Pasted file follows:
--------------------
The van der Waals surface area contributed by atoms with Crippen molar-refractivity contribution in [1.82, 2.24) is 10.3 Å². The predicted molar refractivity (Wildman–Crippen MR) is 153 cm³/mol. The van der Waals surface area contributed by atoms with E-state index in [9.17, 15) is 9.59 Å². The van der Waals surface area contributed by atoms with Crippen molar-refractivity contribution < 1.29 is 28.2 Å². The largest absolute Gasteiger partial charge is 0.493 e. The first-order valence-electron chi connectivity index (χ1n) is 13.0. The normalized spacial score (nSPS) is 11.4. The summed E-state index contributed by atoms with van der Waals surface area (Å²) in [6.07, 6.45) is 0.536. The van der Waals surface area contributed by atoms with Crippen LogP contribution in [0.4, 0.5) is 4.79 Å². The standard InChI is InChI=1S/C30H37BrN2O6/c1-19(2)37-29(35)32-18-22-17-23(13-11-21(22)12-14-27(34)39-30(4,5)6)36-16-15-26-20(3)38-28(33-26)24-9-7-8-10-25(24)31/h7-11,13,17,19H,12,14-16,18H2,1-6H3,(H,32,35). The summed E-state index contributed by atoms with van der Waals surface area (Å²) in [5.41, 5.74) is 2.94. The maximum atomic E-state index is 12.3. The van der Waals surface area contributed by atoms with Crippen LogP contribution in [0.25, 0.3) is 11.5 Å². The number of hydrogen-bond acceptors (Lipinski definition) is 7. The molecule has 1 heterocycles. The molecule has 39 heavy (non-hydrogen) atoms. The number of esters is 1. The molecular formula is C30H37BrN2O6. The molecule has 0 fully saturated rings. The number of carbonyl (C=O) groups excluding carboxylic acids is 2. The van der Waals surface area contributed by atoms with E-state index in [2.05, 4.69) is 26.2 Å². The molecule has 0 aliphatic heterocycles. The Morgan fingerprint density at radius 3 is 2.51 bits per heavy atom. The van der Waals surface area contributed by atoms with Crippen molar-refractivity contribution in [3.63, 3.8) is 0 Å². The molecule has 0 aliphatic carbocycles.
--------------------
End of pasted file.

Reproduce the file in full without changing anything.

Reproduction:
The van der Waals surface area contributed by atoms with Crippen molar-refractivity contribution in [1.82, 2.24) is 10.3 Å². The predicted molar refractivity (Wildman–Crippen MR) is 153 cm³/mol. The van der Waals surface area contributed by atoms with E-state index in [9.17, 15) is 9.59 Å². The van der Waals surface area contributed by atoms with Crippen molar-refractivity contribution < 1.29 is 28.2 Å². The largest absolute Gasteiger partial charge is 0.493 e. The first-order valence-electron chi connectivity index (χ1n) is 13.0. The normalized spacial score (nSPS) is 11.4. The summed E-state index contributed by atoms with van der Waals surface area (Å²) in [6.07, 6.45) is 0.536. The van der Waals surface area contributed by atoms with Crippen LogP contribution in [0.4, 0.5) is 4.79 Å². The standard InChI is InChI=1S/C30H37BrN2O6/c1-19(2)37-29(35)32-18-22-17-23(13-11-21(22)12-14-27(34)39-30(4,5)6)36-16-15-26-20(3)38-28(33-26)24-9-7-8-10-25(24)31/h7-11,13,17,19H,12,14-16,18H2,1-6H3,(H,32,35). The summed E-state index contributed by atoms with van der Waals surface area (Å²) in [5.41, 5.74) is 2.94. The maximum atomic E-state index is 12.3. The van der Waals surface area contributed by atoms with Crippen LogP contribution in [0.25, 0.3) is 11.5 Å². The number of hydrogen-bond acceptors (Lipinski definition) is 7. The molecule has 1 heterocycles. The molecule has 39 heavy (non-hydrogen) atoms. The number of esters is 1. The molecular formula is C30H37BrN2O6. The molecule has 0 fully saturated rings. The number of carbonyl (C=O) groups excluding carboxylic acids is 2. The van der Waals surface area contributed by atoms with E-state index in [2.05, 4.69) is 26.2 Å². The molecule has 0 aliphatic heterocycles. The Morgan fingerprint density at radius 3 is 2.51 bits per heavy atom. The van der Waals surface area contributed by atoms with Crippen molar-refractivity contribution in [3.63, 3.8) is 0 Å². The molecule has 0 aliphatic carbocycles.